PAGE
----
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Business-Government-Society. Chapter Eight “Making Ethical Decisions in Business” Discuss timeless ethical principles. Discuss a wide arrange of principles and methods for making ethical decisions. Hey kids, it’s “fun with ethics”!!!. Go to this web site to find out if you’re ethical

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business government society
  • Chapter Eight
  • “Making Ethical Decisions in Business”
    • Discuss timeless ethical principles.
    • Discuss a wide arrange of principles and methods for making ethical decisions.
hey kids it s fun with ethics
Hey kids, it’s “fun with ethics”!!!
  • Go to this web site to find out if you’re ethical
  • Submit questionnaire
  • Click the link to find out what your score means
ethic of justice
Ethic of Justice
  • People with this view tend to place more importance on principles, laws or policies
  • Don’t like to make exceptions and worry about setting precedents
  • View problems logically and impartially; objective and fair
  • Disadvantages: seen as cold, uncaring, inflexible
  • More prominent in men than women


ethic of care
Ethic of Care
  • Reduce harm or suffering
  • Every dilemma should be viewed from the perspective of the individual and the circumstances
  • Willing to make exceptions; Flexible, caring and objective
  • Disadvantages: decisions may seem arbitrary, fails to consider precedents
  • More prominent in women then men


14 principles of ethical conduct
14 Principles of Ethical Conduct
  • These are fundamental guides or rules of behavior
  • Each has strengths and weaknesses
  • Some have universal appeal while others apply only to specific situations
  • Goal is to broaden the way you look at, think about, and make tough decisions
the 14 principles
Categorical Imperative

Conventionalist Ethic

The Disclosure Rule

Doctrine of the Mean

Ends-Means Ethic

The Golden Rule

The Intuition Ethic

Might Equals Right

Organization Ethic

Principle of Equal Freedom

Proportionality Ethic

Rights Ethic

Theory of Justice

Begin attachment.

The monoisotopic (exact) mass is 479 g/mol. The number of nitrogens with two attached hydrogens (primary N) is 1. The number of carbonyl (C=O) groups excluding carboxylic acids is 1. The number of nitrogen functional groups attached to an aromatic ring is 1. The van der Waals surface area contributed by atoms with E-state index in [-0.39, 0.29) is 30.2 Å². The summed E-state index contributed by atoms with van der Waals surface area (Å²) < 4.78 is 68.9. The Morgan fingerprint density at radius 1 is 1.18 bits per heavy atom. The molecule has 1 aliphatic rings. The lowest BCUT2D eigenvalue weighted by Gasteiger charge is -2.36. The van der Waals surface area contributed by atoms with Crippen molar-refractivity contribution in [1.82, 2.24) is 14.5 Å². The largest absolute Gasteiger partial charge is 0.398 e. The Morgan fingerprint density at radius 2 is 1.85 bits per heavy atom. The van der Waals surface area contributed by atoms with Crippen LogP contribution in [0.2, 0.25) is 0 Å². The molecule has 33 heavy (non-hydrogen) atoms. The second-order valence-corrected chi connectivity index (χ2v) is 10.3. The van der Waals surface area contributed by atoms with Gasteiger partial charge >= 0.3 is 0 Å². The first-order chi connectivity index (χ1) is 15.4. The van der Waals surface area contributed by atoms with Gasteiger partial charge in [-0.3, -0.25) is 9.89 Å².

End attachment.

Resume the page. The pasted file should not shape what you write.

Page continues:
Utilitarian Ethic

The 14 Principles
the categorical imperative
The Categorical Imperative
  • German philosopher Immanuel Kant
  • He was a perfectionist, ideas are too
  • Must always do what is right
  • Do not perform an action unless that action could become a universal law
    • Quick test of universalizability
  • Weakness of idea is that it is too rigid
the conventionalist ethic
The Conventionalist Ethic
  • An action is ok as long as it is not illegal
  • Business ethics are at a lower standard than personal or social ethics
  • Critics argue that business is too important and powerful to be treated like a game. Decisions impact too many lives.
the disclosure rule
The Disclosure Rule
  • How would it feel to explain the action to a third party or to a larger audience
    • The “Others” test
    • The “Press” Test
      • Aka “The Sunshine Rule”
  • Screens out base motives such as greed and jealousy
  • Doesn’t help answer what you should do instead
the doctrine of the mean
The Doctrine of the Mean
  • Calls for virtue through moderation
  • “The truth lies somewhere in the middle”
  • Ethical acts lie in the middle between excessive and deficient actions
  • This doctrine is inexact and little used today in Western culture
the ends mean ethic
The Ends Mean Ethic
  • “the result validates the deeds”
  • Encourages one to compromise their ethics to obtain a goal
  • Criticism of this view:
    • How we do something may be more important than what we do